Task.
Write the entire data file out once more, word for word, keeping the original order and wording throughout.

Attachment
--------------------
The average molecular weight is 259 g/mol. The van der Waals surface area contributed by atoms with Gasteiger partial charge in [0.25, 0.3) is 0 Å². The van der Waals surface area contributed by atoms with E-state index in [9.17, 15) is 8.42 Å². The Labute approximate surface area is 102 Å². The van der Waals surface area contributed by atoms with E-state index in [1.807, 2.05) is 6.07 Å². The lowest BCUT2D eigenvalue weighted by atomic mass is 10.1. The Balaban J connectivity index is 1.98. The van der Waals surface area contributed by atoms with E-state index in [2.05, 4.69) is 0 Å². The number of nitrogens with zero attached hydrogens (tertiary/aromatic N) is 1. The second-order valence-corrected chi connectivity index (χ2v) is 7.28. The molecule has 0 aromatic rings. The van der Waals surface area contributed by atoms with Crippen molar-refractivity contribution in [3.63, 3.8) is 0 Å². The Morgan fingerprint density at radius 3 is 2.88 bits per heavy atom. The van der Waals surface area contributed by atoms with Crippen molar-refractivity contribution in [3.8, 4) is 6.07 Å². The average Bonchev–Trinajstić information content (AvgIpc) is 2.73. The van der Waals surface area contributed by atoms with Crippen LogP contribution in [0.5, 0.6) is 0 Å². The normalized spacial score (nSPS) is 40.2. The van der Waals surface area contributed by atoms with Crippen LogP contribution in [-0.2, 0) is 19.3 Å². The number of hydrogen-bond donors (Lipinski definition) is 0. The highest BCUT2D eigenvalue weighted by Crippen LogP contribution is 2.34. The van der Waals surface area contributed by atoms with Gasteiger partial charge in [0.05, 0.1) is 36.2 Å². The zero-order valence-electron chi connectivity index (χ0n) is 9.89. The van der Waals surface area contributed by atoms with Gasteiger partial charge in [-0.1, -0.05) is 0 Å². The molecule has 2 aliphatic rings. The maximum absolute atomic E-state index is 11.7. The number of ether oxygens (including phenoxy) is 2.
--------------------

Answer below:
The average molecular weight is 259 g/mol. The van der Waals surface area contributed by atoms with Gasteiger partial charge in [0.25, 0.3) is 0 Å². The van der Waals surface area contributed by atoms with E-state index in [9.17, 15) is 8.42 Å². The Labute approximate surface area is 102 Å². The van der Waals surface area contributed by atoms with E-state index in [1.807, 2.05) is 6.07 Å². The lowest BCUT2D eigenvalue weighted by atomic mass is 10.1. The Balaban J connectivity index is 1.98. The van der Waals surface area contributed by atoms with E-state index in [2.05, 4.69) is 0 Å². The number of nitrogens with zero attached hydrogens (tertiary/aromatic N) is 1. The second-order valence-corrected chi connectivity index (χ2v) is 7.28. The molecule has 0 aromatic rings. The van der Waals surface area contributed by atoms with Crippen molar-refractivity contribution in [3.63, 3.8) is 0 Å². The Morgan fingerprint density at radius 3 is 2.88 bits per heavy atom. The van der Waals surface area contributed by atoms with Crippen molar-refractivity contribution in [3.8, 4) is 6.07 Å². The average Bonchev–Trinajstić information content (AvgIpc) is 2.73. The van der Waals surface area contributed by atoms with Crippen LogP contribution in [0.5, 0.6) is 0 Å². The normalized spacial score (nSPS) is 40.2. The van der Waals surface area contributed by atoms with Crippen LogP contribution in [-0.2, 0) is 19.3 Å². The number of hydrogen-bond donors (Lipinski definition) is 0. The highest BCUT2D eigenvalue weighted by Crippen LogP contribution is 2.34. The van der Waals surface area contributed by atoms with Gasteiger partial charge in [0.05, 0.1) is 36.2 Å². The zero-order valence-electron chi connectivity index (χ0n) is 9.89. The van der Waals surface area contributed by atoms with Gasteiger partial charge in [-0.1, -0.05) is 0 Å². The molecule has 2 aliphatic rings. The maximum absolute atomic E-state index is 11.7. The number of ether oxygens (including phenoxy) is 2.